“Francis sought occasion to love God in everything.  He delighted in all the works of God’s hands and from the vision of joy on earth his mind soared aloft to the life-giving source and cause of all.  In everything beautiful, he saw him who is beauty itself, and he followed his Beloved everywhere by his likeness imprinted on creation; of all creation he made a ladder by which he might mount up and embrace him who is all-desirable.  By the power of his extraordinary faith he tasted the Goodness which is the source of all in each and every created thing, as in so many rivulets.  He seemed to perceive a divine harmony in the interplay of powers and faculties given by God to his creatures and like the prophet David he exhorted them all to praise God.”

–Major Life of St. Francis

“His attitude towards creation was simple and direct, as simple as the gaze of a dove; as he considered the universe, in his pure, spiritual vision, he referred every created thing to the Creator of all.  He saw God in everything, and loved and praised him in all creation.  By God’s generosity and goodness, he possessed God in everything and everything in God.  The realization that everything comes from the same source made him call all created things — no matter how insignificant — his brothers and sisters, because they had the same origins as he.”

–Minor Life of St. Francis

13 Oct, 2008 05:14 PM

Animal rights group, Animal Liberation, is claiming a message has been sent to Christians to take a stand against live exports after a Catholic priest blessed a consignment of stock being loaded on to a ship in Fremantle, WA.According to Animal Liberation, the cattle were bound for the Middle East.

They say the priest, Father Claude Mostowik, blessed the cattle with holy water before they were loaded on to the live export ship, the Maysora.

Executive director of Animal Liberation Mark Pearson described it as a “courageous action of compassion for these animals”, which “should send a message to our openly Christian Prime Minister, Kevin Rudd, to take a credible stand against the inherent cruelty of the live export trade”.

“It is time our government listened to the utter disgust over live export felt by most Australians rather than be intimidated by a few greedy live export companies,” Mr Pearson said.

“If a Christian priest has the courage to do what he can do to help these animals then Rudd must stop turning a blind eye.”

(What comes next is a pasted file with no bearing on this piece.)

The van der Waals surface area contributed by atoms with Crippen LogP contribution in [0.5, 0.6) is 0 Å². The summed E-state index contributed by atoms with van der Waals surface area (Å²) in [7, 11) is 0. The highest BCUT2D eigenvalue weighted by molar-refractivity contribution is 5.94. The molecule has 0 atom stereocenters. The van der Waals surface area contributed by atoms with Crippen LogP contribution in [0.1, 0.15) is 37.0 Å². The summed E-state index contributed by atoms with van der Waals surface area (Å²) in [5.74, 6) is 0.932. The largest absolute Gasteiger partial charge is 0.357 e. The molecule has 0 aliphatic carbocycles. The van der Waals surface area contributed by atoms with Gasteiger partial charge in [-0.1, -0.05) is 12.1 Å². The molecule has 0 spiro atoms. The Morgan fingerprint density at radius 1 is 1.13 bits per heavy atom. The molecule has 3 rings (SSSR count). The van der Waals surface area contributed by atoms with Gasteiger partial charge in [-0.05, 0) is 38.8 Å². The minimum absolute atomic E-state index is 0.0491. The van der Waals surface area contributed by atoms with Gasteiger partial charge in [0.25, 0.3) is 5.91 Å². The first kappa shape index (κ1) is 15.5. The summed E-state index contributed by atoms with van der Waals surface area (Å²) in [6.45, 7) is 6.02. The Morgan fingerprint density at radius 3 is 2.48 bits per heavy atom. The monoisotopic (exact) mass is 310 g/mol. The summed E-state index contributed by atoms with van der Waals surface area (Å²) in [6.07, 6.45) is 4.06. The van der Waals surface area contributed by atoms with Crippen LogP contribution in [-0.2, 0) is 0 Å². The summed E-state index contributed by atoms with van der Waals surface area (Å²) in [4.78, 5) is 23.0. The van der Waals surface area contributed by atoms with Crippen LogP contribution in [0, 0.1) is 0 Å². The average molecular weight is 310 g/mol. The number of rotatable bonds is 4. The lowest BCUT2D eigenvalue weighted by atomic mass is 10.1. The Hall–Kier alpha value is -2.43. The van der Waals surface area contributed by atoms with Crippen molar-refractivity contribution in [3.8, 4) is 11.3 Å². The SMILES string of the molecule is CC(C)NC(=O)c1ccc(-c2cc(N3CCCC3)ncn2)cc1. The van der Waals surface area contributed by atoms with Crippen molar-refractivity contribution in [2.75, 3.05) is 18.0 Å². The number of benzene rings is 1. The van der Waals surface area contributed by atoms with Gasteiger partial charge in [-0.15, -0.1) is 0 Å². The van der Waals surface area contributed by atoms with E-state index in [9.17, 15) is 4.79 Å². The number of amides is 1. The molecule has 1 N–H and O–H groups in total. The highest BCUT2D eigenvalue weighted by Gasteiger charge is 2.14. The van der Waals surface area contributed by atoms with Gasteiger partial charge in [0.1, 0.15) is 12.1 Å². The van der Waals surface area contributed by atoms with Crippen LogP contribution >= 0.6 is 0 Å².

Waiting for the priest to bless their animals (Madrid)

This picture was taken during a visit to Animal blessing San Antón, Spain. You can see more images of Animal blessing San Antón by clicking on the thumbnails on the right. You can also read more about Animal blessing San Antón. You can send this image as a free postcard, and you can download it for personal use. You can locate Animal blessing San Antón and navigate the world using Google Earth. You can also locate Animal blessing San Antón directly on the map. Should you require a large version of the picture, please let us know.

Image of Waiting for the priest to bless their animals, Madrid,  Spain

The Blessing of the Animals – the Priest, Riviera, France

The ‘blessing’ is usually held in front of the old elm tree but because there were so many horses this year it was held in the centre of the square.

The priest’s assistant holds the aspersorium which contains the aspergillum which the priest will use to sprinkle the holy water.

The St. Francis Blessing Of The Animals 10- 5-09 05:52 PM

At this time every year, people bring their animals along with them to church to get blessed by Catholic priests. This ceremony commemorates St. Francis of Assisi, the patron saint of animals and the environment, who was born on October 4. He is known for showing compassion towards all living things; he may have even preached to birds! Check out these photos of animals getting blessed from years’ past and vote for which one you think is truly a blessing.

A Siberian male tiger at the American Cathedral in Paris.